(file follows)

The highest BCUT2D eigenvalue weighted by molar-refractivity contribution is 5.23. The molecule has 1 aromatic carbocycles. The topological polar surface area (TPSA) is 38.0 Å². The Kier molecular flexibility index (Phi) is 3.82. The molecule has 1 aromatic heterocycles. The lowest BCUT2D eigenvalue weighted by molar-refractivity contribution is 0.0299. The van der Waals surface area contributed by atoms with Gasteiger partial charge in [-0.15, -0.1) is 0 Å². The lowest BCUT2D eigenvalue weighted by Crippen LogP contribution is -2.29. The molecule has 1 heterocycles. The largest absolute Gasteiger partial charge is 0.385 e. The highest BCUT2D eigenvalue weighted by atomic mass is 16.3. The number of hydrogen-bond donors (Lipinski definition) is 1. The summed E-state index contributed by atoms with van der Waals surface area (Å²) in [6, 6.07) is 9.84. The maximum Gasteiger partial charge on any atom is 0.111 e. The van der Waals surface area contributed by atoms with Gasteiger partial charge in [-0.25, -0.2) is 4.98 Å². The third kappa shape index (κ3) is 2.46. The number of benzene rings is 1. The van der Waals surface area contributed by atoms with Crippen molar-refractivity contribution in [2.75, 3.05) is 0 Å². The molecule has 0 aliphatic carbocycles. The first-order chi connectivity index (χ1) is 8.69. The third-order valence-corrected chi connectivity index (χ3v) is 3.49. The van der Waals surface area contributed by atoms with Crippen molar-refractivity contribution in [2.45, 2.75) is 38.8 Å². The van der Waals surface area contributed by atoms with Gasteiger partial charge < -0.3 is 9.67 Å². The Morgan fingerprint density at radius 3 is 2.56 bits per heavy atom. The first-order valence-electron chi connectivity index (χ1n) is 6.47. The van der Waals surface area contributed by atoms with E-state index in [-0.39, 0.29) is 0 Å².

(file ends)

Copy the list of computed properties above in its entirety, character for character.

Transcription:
The highest BCUT2D eigenvalue weighted by molar-refractivity contribution is 5.23. The molecule has 1 aromatic carbocycles. The topological polar surface area (TPSA) is 38.0 Å². The Kier molecular flexibility index (Phi) is 3.82. The molecule has 1 aromatic heterocycles. The lowest BCUT2D eigenvalue weighted by molar-refractivity contribution is 0.0299. The van der Waals surface area contributed by atoms with Gasteiger partial charge in [-0.15, -0.1) is 0 Å². The lowest BCUT2D eigenvalue weighted by Crippen LogP contribution is -2.29. The molecule has 1 heterocycles. The largest absolute Gasteiger partial charge is 0.385 e. The highest BCUT2D eigenvalue weighted by atomic mass is 16.3. The number of hydrogen-bond donors (Lipinski definition) is 1. The summed E-state index contributed by atoms with van der Waals surface area (Å²) in [6, 6.07) is 9.84. The maximum Gasteiger partial charge on any atom is 0.111 e. The van der Waals surface area contributed by atoms with Gasteiger partial charge in [-0.25, -0.2) is 4.98 Å². The third kappa shape index (κ3) is 2.46. The number of benzene rings is 1. The van der Waals surface area contributed by atoms with Crippen molar-refractivity contribution in [2.75, 3.05) is 0 Å². The molecule has 0 aliphatic carbocycles. The first-order chi connectivity index (χ1) is 8.69. The third-order valence-corrected chi connectivity index (χ3v) is 3.49. The van der Waals surface area contributed by atoms with Crippen molar-refractivity contribution in [2.45, 2.75) is 38.8 Å². The van der Waals surface area contributed by atoms with Gasteiger partial charge < -0.3 is 9.67 Å². The Morgan fingerprint density at radius 3 is 2.56 bits per heavy atom. The first-order valence-electron chi connectivity index (χ1n) is 6.47. The van der Waals surface area contributed by atoms with E-state index in [-0.39, 0.29) is 0 Å².